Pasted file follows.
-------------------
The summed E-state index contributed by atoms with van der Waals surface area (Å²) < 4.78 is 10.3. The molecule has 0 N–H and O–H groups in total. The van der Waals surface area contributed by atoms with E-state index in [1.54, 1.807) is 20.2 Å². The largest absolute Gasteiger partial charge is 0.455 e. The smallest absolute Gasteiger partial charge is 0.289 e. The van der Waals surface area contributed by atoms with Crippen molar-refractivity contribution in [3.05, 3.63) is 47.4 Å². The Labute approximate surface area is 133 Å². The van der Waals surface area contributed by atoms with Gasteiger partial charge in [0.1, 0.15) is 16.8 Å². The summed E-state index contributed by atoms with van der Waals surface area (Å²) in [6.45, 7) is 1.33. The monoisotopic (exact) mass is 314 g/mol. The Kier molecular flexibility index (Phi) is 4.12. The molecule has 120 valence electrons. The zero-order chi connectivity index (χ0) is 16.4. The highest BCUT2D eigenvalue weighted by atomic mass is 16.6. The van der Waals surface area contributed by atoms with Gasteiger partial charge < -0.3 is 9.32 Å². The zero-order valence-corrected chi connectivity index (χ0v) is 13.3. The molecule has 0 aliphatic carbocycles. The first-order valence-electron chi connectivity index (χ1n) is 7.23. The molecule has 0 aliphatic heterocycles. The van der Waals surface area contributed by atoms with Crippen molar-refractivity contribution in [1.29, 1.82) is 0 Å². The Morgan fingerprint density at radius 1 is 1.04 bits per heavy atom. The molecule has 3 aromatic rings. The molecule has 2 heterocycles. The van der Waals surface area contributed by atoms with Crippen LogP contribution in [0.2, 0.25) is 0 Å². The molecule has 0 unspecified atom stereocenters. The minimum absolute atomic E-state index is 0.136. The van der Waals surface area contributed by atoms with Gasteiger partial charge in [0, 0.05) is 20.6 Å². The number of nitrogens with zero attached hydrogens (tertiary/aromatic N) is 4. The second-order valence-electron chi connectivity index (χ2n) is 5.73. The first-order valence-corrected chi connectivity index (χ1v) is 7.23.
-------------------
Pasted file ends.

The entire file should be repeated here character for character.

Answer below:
The summed E-state index contributed by atoms with van der Waals surface area (Å²) < 4.78 is 10.3. The molecule has 0 N–H and O–H groups in total. The van der Waals surface area contributed by atoms with E-state index in [1.54, 1.807) is 20.2 Å². The largest absolute Gasteiger partial charge is 0.455 e. The smallest absolute Gasteiger partial charge is 0.289 e. The van der Waals surface area contributed by atoms with Crippen molar-refractivity contribution in [3.05, 3.63) is 47.4 Å². The Labute approximate surface area is 133 Å². The van der Waals surface area contributed by atoms with Gasteiger partial charge in [0.1, 0.15) is 16.8 Å². The summed E-state index contributed by atoms with van der Waals surface area (Å²) in [6.45, 7) is 1.33. The monoisotopic (exact) mass is 314 g/mol. The Kier molecular flexibility index (Phi) is 4.12. The molecule has 120 valence electrons. The zero-order chi connectivity index (χ0) is 16.4. The highest BCUT2D eigenvalue weighted by atomic mass is 16.6. The van der Waals surface area contributed by atoms with Gasteiger partial charge < -0.3 is 9.32 Å². The zero-order valence-corrected chi connectivity index (χ0v) is 13.3. The molecule has 0 aliphatic carbocycles. The first-order valence-electron chi connectivity index (χ1n) is 7.23. The molecule has 0 aliphatic heterocycles. The van der Waals surface area contributed by atoms with Crippen molar-refractivity contribution in [1.29, 1.82) is 0 Å². The Morgan fingerprint density at radius 1 is 1.04 bits per heavy atom. The molecule has 3 aromatic rings. The molecule has 2 heterocycles. The van der Waals surface area contributed by atoms with Crippen LogP contribution in [0.2, 0.25) is 0 Å². The molecule has 0 unspecified atom stereocenters. The minimum absolute atomic E-state index is 0.136. The van der Waals surface area contributed by atoms with Gasteiger partial charge in [0, 0.05) is 20.6 Å². The number of nitrogens with zero attached hydrogens (tertiary/aromatic N) is 4. The second-order valence-electron chi connectivity index (χ2n) is 5.73. The first-order valence-corrected chi connectivity index (χ1v) is 7.23.